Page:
Three things in online video that should be on a digital marketer's radar.
Video hasn't had a great couple of weeks. The downturn that began with layoffs at Heavy and maniaTV has grown to include layoffs at both Veoh and everyone's favorite online-video geek farm Revision3. Clearly there's a shakeout happening. The online video sector, which was revenue-challenged to begin with, now faces the harsh realities of a rapidly decelerating economy.
Right about now, we all could use some good news. So consider this your good news featurette for the day. And like so many things, it comes in threes.
Thing one: 56 million views for the ongoing Sarah Palin-Tina Fey SNL shenanigans. That's a lot of views! While it could be called an outlier -- the fluke of a red-hot comedian and a left-field VP candidate combining to make comedy gold -- it's also a recurring sketch, and it shows how a major media player gets it and that an audience is now conditioned for this kind of viewing experience. And if you know the audience is going to be there, you can sell against it. (As a side note, NBC also offered up the season premiere of Fey's "30 Rock" on Hulu one week before the premiere.)
Thing two: Strike.tv. This is the byproduct of all those nice writers and their lovely and talented actor friends having nothing to do during last year's writer's strike. Featuring talent from "The Office," "The Daily Show With Jon Stewart," and "Saturday Night Live" and the funniest guy you probably don't get enough of, Bob Newhart. Why is this exciting? Because it highlights the continual migration of artists to the medium, and where the artists go, the money eventually follows.
Thing three: the volume of coverage online video now warrants. Two of my daily reads are NewTeeVee (and it's video cousin NewTeeVee Station) and Tubefilter. NewTeeVee covers a broad swath of all things related to online video, including the technology and corporate deal-flow. TubeFilter, on the other hand, focuses exclusively on scripted online video content. After exchanging e-mails with Tubefilter founder Brady Brim-DeForest, I also learned of a third entrant in the Web TV guide field called Tilzy.tv.
Founded in July, Tubefilter (kudos to it for letting me know of its existence by following me on Twitter) publishes news about online shows, such as the ad models they're pushing or the new forms of ad insertions they're using (e.g. "I can't believe its not butter stars in Republicrats!"), and a guide to Web shows. Founded by Brim-DeForest, Drew Baldwin, and Marc Hustvedt, the news service was begun specifically to "organize all the amazing content that was being produced," as Brim-DeForest put it. And given the volume of online programming, inevitably there's going to be a hit.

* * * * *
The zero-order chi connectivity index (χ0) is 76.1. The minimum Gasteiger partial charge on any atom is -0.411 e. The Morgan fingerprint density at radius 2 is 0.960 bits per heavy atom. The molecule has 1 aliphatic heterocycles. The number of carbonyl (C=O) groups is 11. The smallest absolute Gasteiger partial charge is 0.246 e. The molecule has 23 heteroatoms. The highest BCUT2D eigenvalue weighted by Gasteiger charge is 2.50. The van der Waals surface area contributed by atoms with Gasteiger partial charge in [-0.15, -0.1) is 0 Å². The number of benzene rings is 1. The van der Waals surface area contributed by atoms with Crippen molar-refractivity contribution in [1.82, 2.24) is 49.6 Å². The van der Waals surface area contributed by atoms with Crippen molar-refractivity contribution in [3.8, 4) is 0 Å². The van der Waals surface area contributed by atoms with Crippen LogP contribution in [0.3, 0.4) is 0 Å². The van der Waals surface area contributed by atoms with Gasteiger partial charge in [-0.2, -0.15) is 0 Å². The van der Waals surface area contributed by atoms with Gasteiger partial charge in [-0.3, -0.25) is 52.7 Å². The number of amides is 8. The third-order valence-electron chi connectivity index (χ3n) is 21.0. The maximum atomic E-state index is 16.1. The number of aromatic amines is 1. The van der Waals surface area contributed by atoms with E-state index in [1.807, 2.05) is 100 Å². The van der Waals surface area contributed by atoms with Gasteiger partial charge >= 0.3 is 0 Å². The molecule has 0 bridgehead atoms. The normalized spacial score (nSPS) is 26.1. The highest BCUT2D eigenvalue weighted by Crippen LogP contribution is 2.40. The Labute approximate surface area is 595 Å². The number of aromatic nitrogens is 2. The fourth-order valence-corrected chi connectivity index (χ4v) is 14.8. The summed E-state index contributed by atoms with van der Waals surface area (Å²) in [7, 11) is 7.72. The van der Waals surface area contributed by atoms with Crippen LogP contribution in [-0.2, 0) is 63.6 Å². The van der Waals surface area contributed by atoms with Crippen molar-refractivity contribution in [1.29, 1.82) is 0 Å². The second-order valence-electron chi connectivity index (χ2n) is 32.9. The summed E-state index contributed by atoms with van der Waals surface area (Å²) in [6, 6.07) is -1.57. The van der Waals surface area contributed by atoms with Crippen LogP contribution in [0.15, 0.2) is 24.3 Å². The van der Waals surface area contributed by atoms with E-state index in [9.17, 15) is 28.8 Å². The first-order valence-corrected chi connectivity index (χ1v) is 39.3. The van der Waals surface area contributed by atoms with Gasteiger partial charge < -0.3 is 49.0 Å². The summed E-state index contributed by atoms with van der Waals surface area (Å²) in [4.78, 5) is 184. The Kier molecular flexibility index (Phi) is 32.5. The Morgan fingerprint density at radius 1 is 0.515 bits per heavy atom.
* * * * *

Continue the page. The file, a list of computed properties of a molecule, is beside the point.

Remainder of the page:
It really doesn't take much effort to look on the sunny side of this one. When I asked Brim-DeForest how he thinks the downturn will affect the online video space, he responds cheerily, "My opinion is that during an economic downturn, people actually spend more time and money on entertainment, and less on big purchases. Web television is free to watch. I predict the new year will see record audience numbers for the space."
Try to think about that rosy future as you try not to think about which friend or loved one may have to clean out his desk sometime before 2009.
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Todd Krieger is a creative thinker, a connector, and a believer in the power of a good idea. He likes playing among the diverse, and sometimes converging, worlds of publishing, entertainment, technology, and advertising and figuring out how best to leverage each for the benefit of the other.
His bona fides include stints at Microsoft, Yahoo, and Denuo (a boutique consultancy within Publicis). In that time he's produced hundreds of hours of award-winning interactive TV content, including NCAA Final Four Interactive and CSI Interactive. He also relaunched the broadway.yahoo.com vertical in tandem with American Express and helped bring to market the Internet's number one gossip site, omg.yahoo.com. While at Denuo, he worked with "The New York Times," Fox.com, and Condé Nast on how to transition their core print and broadcast assets into the digital world.
Todd has spoken around the world on issues of copyright, technology, and interactivity and has been published in "The New York Times," "Wired," "Premiere," "SPIN," and elsewhere. His book, "The Portable Pundit : A Crash Course in Cocktail Party Conversation" can still be found on Amazon. He lives in Venice, California.
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